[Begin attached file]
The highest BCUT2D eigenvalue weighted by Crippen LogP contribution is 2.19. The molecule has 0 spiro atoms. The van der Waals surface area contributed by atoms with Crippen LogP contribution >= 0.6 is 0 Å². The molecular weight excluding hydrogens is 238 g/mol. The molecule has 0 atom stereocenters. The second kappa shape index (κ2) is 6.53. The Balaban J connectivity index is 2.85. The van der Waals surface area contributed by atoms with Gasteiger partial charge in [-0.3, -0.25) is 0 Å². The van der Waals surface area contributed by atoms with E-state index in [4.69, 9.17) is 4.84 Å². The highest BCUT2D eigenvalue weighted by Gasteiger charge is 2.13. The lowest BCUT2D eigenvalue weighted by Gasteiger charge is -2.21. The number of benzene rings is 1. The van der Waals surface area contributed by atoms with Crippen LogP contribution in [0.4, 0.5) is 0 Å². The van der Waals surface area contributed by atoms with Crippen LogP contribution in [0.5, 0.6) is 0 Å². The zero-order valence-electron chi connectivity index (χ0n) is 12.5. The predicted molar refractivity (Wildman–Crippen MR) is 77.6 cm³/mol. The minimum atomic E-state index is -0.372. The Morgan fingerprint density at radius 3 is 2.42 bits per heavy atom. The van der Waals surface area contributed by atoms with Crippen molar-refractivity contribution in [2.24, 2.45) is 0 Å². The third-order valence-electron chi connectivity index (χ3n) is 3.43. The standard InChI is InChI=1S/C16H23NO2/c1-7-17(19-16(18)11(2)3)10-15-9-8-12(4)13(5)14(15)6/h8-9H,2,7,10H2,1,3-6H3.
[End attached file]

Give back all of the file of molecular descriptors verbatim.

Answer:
The highest BCUT2D eigenvalue weighted by Crippen LogP contribution is 2.19. The molecule has 0 spiro atoms. The van der Waals surface area contributed by atoms with Crippen LogP contribution >= 0.6 is 0 Å². The molecular weight excluding hydrogens is 238 g/mol. The molecule has 0 atom stereocenters. The second kappa shape index (κ2) is 6.53. The Balaban J connectivity index is 2.85. The van der Waals surface area contributed by atoms with Gasteiger partial charge in [-0.3, -0.25) is 0 Å². The van der Waals surface area contributed by atoms with E-state index in [4.69, 9.17) is 4.84 Å². The highest BCUT2D eigenvalue weighted by Gasteiger charge is 2.13. The lowest BCUT2D eigenvalue weighted by Gasteiger charge is -2.21. The number of benzene rings is 1. The van der Waals surface area contributed by atoms with Crippen LogP contribution in [0.4, 0.5) is 0 Å². The van der Waals surface area contributed by atoms with Crippen LogP contribution in [0.5, 0.6) is 0 Å². The zero-order valence-electron chi connectivity index (χ0n) is 12.5. The predicted molar refractivity (Wildman–Crippen MR) is 77.6 cm³/mol. The minimum atomic E-state index is -0.372. The Morgan fingerprint density at radius 3 is 2.42 bits per heavy atom. The van der Waals surface area contributed by atoms with Crippen molar-refractivity contribution in [2.24, 2.45) is 0 Å². The third-order valence-electron chi connectivity index (χ3n) is 3.43. The standard InChI is InChI=1S/C16H23NO2/c1-7-17(19-16(18)11(2)3)10-15-9-8-12(4)13(5)14(15)6/h8-9H,2,7,10H2,1,3-6H3.